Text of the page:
How to prevent root rot on cannabis plants

  • When cannabis plants show signs of fungal or parasitic infection, the situation is often easily reversed through prompt action. However, when the problem is stunted growth with no additional signs of anything unusual happening, things start to get complicated.
  • Caused by a variety of plant pathogens, root rot can be described as a group of diseases that attack the roots of plants.
  • Keep reading to find out more about root rot, its symptoms and the measures you can take to stop the disease from ruining your cannabis plants.

What is root rot?

Root rot is a group of diseases that attack both indoor and outdoor plants, among which also cannabis. These can be caused by a number of different plant pathogens including bacteria (Acidovorax, Agrobacterium, Burkholderia, Clavibacter, Erwinia), nematodes (TylenchulusPratylenchusHeterodera, Globodera) and fungi (Rhizoctonia, Phytophthora, Fusarium, Pythium). 

Most times, however, the condition is caused by a fungus, a microorganism that breeds easily by dispersing spores and sclerotia (a mass of mycelial filaments) and that can survive in the soil for long periods of time even under unfavourable environmental conditions. 

One factor that contributes to root rot is poor soil drainage, as a well oxygenated substrate is essential to ensure healthy plant growth.

The disease mainly attacks seeds and seedlings – damping off is a common gardening problem – as these are more vulnerable and have a weaker immune system than full-grown plants.

Hydroponic systems are another common victim of root rot. This is because the tank containing the nutrient solution gets infected easily, contaminating the whole watering system and, ultimately, also the plants.

What are the symptoms of root rot?

Common symptoms include:

  • As the disease progresses, roots change from white to increasingly darker shades of brown.
  • Plants fail to correctly absorb nutrients.
  • Plant growth is stunted.
  • Leaves yellow gradually, as if affected by a nutrient deficiency.
  • Leaf margins become necrotic and curl, causing the entire leaf to dry out and fall.
  • Plants die.

Symptoms of Rhizoctonia

Rhizoctonia often leads to damping off, and can cause healthy roots to decay from the middle up to the base of the stem. In some cases, the fungus can also attack the leaves.


  • Leaves grow to a smaller size and yellow gradually.
  • Plants become stunted and wilt.
  • The base of the main stem develops ulcers, and the leaves and stems show brownish spots.
  • Roots decay, gradually getting covered in a dark, viscous fluid.
  • If the humidity stays high constantly, a mass of filaments may emerge from the soil, invading the plant up to the leaves.

Symptoms of Phytophthora:

Plants affected by Phytophthora show stunted growth, along with symptoms similar to that of Pythium, but more severe.


  • Leaves wilt, yellow and drop off.
  • The base of the stem develops brownish/reddish ulcers.
  • The bark of stems and the leaves, too, turn brownish/reddish.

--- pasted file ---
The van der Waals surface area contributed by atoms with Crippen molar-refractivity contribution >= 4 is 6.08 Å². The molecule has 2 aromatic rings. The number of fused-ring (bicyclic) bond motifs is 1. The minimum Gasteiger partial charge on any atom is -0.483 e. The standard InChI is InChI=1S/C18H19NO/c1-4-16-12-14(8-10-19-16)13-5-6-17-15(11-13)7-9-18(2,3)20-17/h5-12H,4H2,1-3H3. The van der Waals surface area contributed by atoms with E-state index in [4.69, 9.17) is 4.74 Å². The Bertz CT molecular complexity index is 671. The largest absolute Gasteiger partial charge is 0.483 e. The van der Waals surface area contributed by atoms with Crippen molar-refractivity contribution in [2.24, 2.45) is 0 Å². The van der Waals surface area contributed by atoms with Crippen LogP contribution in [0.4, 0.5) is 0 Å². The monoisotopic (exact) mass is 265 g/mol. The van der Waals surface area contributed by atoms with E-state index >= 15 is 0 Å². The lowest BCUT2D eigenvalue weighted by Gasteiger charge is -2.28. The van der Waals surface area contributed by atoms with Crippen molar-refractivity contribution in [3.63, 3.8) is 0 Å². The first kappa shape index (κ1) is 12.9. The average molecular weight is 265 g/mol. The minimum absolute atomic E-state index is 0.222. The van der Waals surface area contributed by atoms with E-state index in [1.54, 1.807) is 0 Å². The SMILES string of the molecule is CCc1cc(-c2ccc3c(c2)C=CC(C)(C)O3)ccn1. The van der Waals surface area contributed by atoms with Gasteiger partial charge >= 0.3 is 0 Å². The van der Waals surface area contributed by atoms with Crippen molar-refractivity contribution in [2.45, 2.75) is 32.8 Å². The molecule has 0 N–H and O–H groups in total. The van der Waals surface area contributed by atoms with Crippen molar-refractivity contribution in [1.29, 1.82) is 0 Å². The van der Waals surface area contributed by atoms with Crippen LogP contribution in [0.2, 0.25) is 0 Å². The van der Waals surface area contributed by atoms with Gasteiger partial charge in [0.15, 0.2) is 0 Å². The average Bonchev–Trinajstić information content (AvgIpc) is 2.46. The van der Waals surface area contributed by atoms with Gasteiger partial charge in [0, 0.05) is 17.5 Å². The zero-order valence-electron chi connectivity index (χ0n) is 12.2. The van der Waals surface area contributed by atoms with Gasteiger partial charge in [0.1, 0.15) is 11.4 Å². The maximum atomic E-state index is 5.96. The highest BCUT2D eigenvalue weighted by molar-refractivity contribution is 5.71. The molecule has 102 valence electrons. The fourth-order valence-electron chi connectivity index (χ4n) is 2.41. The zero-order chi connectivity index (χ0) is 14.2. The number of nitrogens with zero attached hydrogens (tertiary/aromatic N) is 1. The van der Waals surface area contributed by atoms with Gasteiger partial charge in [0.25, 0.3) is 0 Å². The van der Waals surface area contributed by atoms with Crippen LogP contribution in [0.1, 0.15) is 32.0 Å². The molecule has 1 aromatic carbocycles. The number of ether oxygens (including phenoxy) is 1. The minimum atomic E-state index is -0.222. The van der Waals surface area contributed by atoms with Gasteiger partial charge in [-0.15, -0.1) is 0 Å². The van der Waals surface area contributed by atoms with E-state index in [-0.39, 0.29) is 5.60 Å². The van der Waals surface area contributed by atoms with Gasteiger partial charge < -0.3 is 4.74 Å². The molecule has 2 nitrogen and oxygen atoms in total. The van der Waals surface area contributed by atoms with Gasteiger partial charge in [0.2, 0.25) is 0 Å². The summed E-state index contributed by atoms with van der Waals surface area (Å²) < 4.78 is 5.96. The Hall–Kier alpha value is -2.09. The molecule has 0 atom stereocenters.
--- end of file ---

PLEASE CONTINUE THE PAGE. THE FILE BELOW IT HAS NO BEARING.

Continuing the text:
• The roots become dark in colour – this can only be observed by digging them up.
  • The disease spreads quickly from plant to plant.

Symptoms of Fusarium:

Fusarium species attack the roots, the base of the stem and, occasionally, also leaf sheaths, which get covered in a dark, reddish rot. All of which leads to stunted plant growth.

Symptoms of Pythium:

Pythium infections, too, lead to stunted growth.


  • The plant loses vigour and wilts – partly or in full.
  • The corolla gets covered in a blackish, wet rot.

How to prevent root rot

  • Whether you grow indoors or outdoors, always try to verify the quality and origin of your substrate.
  • Use a well aerated soil mix to ensure proper oxygenation. 
  • If you grow indoors, keep the grow room scrupulously clean at all times.
  • Check the cleanliness of the pots before sowing.
  • Water regularly, keeping to a strict schedule and avoiding overwatering.
  • Apply a root booster once a week to encourage a healthy root system.
  • Remember that poor ventilation and high humidity can easily lead to root rot.

How to combat root rot

Unfortunately, the diseases causing root rot are hard to eradicate completely. While the above measures may prevent the onset and progression of the disease, severe infections can only be addressed by discarding the crop entirely, starting from scratch with new, healthy plants. Otherwise, you can end up losing precious time applying treatments that won't fully solve the problem, leading to weak, stunted, ill-looking plants.

Organic treatments: Gardening shops offer a wide variety of organic fungicides based on other fungi and bacteria, such as Streptomyces griseoviridis, which protect the roots against fungal attacks.

These biofungicides are effective against most root rot-causing organisms, and can also be used preventively on both plants and seeds. Usually supplied in the form of wettable powder, they can be applied to the substrate as a spray or soil drench, through capillary absorption or added to the tank of drip irrigation systems. Apply once every 2-5 weeks based on the severity of the infection.

Chemical treatments: If the infection is at an advanced stage, chemical products will prove ineffective. The only solution here is to discard the entire crop and start anew after thoroughly cleaning the grow tools and room, which should be further protected with a preventive antifungal treatment. You'll see that your next grow will thrive like no other.

Happy harvesting! 


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